However, the invention is not limited to memory devices or even a single electronic device. Furthermore, as is shown in
Thus, the active electronic component 109 may, in some embodiments, actually constitute and) 30 assembly of multiple electronic devices, at least one of which is an active.
The electronic component 109 can be, in some embodiments, a wirelessly transmitter, receiver, or transceiver permitting a wireless link between the apparatus (not shown) to which the apparatus 100 is too be connected and a remote location. For instance, the apparatus 100 may be equipped with a small antenna (not shown) and the backshell canister 106 made of some non-metallic material. In this way, a via an USB interface, a field device (such as a data logger) can establish a wireless Ethernet link to a field engineer with a commercial laptop, etc. Alternatively, an IrDA (“Infrared Data Association”) standard connection, which is the standard that PDAs (“Personal Digital Assistants”), notebook computers, printers, etc. use to wirelessly link up, may be employed.
The backshell canister 106 in such embodiments may be constructed from a metal material provided an IR (“Infrared”) window is provided; or, the whole backshell canister 106 may be made of an IR transparent material. For instance, Germanium (Ge) is commonly used for lenses and windows in IR systems operating in the 2-12 tm range and would be suitable for this application. The operational environment will not be problematical because Germanium is inert, mechanically rugged, and fairly hard. It is an excellent choice for multi-spectral systems and for applications where electromagnetic interference (“EMI”) shielding is necessary. Germanium can also be electrically heated for anti-fogging or anti-icing applications.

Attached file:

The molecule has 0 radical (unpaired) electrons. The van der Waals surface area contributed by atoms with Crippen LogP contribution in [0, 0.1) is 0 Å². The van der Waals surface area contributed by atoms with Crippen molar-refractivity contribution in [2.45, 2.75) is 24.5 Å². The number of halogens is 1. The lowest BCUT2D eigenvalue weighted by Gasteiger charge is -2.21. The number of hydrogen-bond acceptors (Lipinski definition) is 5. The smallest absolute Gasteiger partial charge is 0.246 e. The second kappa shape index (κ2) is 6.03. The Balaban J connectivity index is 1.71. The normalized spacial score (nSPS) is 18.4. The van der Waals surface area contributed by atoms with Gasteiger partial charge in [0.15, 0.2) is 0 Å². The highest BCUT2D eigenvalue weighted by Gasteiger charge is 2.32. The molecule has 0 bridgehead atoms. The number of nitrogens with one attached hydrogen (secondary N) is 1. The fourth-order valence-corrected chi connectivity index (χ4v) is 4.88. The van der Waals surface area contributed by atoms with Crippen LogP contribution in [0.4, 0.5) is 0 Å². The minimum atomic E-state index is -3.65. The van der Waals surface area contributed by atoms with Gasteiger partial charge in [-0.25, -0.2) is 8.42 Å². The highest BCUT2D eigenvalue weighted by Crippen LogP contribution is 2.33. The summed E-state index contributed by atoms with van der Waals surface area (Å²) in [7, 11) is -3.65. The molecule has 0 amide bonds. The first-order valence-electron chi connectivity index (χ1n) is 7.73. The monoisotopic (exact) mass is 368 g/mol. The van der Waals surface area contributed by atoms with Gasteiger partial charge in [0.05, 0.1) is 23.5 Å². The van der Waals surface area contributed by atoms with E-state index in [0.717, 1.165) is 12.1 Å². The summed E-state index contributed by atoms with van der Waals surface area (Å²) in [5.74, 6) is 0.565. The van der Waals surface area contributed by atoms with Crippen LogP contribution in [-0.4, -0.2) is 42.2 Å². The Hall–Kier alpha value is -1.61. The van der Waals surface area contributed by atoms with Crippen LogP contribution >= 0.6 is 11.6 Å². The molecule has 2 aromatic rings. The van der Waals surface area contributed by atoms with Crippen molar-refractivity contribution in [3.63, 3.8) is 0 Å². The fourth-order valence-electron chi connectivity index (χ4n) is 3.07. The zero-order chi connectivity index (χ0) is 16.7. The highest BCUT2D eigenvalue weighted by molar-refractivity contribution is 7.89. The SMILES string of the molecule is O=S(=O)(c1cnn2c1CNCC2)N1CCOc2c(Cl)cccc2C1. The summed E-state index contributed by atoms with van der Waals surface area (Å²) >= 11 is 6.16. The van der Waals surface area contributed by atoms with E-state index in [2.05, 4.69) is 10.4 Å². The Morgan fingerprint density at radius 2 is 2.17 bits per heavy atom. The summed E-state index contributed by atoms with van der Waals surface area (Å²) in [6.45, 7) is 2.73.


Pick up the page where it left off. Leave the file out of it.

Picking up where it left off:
The electronic component 109 is stabilized within the backshell canister 106 by a potting material 315, best shown in
In one particular embodiment, the removable electronic apparatus 100 is a “removable memory unit” meeting the requirements of both the mil standard MS27467 and the USB 2.0 standard. This particular embodiment provides a rugged memory unit offering USB 2.0 performance for the HIMARS Universal Launcher Interface Unit (“HULIU”) of the M142 Launcher for the High Mobility Artillery Rocket System (“HIMARS”) of the United States Military. Selected characteristics of this particular embodiment are set forth in Table 1.
1 Gigabyte, other capacities possible
20 Mbyte/sec Read, 10 Mbyte/sec Write
−40 C.-+85 C.
5,000,000 write/erase cycles
Turning now to